The American Institute of War and Peace Studies polled 5,038 Afghans in 34 provinces and found that approximately 46% of those surveyed were in support of US and NATO troops exiting Afghanistan once a deal is agreed upon, while only 33% would prefer the troops to remain.
According to the Associated Press, 61% of participants responded to the poll online, and the other 39% answered the questions in person. Of those surveyed, 3,274 were identified as men and 1,764 were listed as women.
The survey, which was conducted from November 23 to December 20 and has a 5% margin of error, also revealed that 80% of respondents believed a political solution was the only way to bring a conclusion to conflict in the area. The remaining 20% believed a military solution was possible.
As for the individuals brokering the deal, 41% of respondents favored the appointment of US Special Representative for Afghanistan Zalmay Khalilzad as chief negotiator, and 39% opposed the decision. The other 20% polled said they had no opinion either way on the matter.
“The majority of Afghans surveyed said they feared their homeland would descend into civil war if America pulls out its troops without first getting a peace deal,” reported the Associated Press.
The publication of this survey comes just days after it appeared that the Taliban and Kabul were unable to reach an agreement on the timing of a ceasefire agreement.
"The reduction of violence is not clear, we want a ceasefire, which is why we insist on a ceasefire. War is not in the interest of the Taliban and so far didn't bring or get any achievements," Sediq Sediqqi, spokesman for Afghan President Ashraf Ghani Ahmadzai, said on Saturday.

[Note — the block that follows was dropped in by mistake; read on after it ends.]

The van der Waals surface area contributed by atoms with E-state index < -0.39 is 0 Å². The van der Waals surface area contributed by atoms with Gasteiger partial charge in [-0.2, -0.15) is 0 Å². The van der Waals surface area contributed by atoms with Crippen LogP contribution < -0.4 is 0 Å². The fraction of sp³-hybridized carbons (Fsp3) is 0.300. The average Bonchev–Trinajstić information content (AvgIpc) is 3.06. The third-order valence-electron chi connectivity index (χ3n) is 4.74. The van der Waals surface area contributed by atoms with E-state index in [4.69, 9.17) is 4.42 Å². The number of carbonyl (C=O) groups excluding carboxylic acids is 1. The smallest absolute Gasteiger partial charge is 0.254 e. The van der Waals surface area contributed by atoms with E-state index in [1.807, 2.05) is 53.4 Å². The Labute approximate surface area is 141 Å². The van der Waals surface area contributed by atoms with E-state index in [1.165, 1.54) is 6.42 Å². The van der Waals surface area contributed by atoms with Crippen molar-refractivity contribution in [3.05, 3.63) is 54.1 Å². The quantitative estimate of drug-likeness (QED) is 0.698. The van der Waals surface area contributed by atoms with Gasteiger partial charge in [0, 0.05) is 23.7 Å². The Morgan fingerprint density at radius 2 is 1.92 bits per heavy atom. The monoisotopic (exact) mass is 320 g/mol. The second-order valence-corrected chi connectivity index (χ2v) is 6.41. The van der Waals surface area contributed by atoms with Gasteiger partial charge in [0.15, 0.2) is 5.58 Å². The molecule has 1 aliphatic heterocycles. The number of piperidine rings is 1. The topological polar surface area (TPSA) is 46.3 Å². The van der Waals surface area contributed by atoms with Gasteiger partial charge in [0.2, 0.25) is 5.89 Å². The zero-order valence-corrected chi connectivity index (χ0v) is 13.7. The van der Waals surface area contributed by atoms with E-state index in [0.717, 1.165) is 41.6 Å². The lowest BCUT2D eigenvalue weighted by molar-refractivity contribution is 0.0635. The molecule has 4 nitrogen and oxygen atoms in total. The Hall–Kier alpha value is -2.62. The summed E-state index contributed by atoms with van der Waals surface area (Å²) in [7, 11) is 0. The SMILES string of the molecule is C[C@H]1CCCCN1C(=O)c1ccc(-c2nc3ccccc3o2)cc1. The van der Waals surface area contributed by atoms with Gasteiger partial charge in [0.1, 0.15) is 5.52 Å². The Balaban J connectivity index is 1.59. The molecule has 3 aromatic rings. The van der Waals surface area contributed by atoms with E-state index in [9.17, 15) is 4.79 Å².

On the other hand, Taliban Attorney General Jalaluddin Shinwari told Sputnik that they viewed a reduction in violence as a stepping stone toward a ceasefire and noted that “both sides should be flexible” on the matter.
US Secretary of Defense Mark Esper announced Wednesday that he was “confident” the US could reduce the number of its military troops in Afghanistan from approximately 12,000 to as few as 8,600 “and not affect our mission.” That said, it is unlikely that all US service members leaving Afghanistan or other areas would return home to their families, as additional troops are needed to “compete with Russia and China,” according to Esper.
The following day, US Marine Gen. Frank McKenzie, commander of the US Central Command, told Marine and sailors aboard the USS Bataan that he is “not sure how long” troops will be in the Middle East.
“We’ll work that out as we go ahead. Could be quite a while, could be less than that, just don’t know right now,” he said.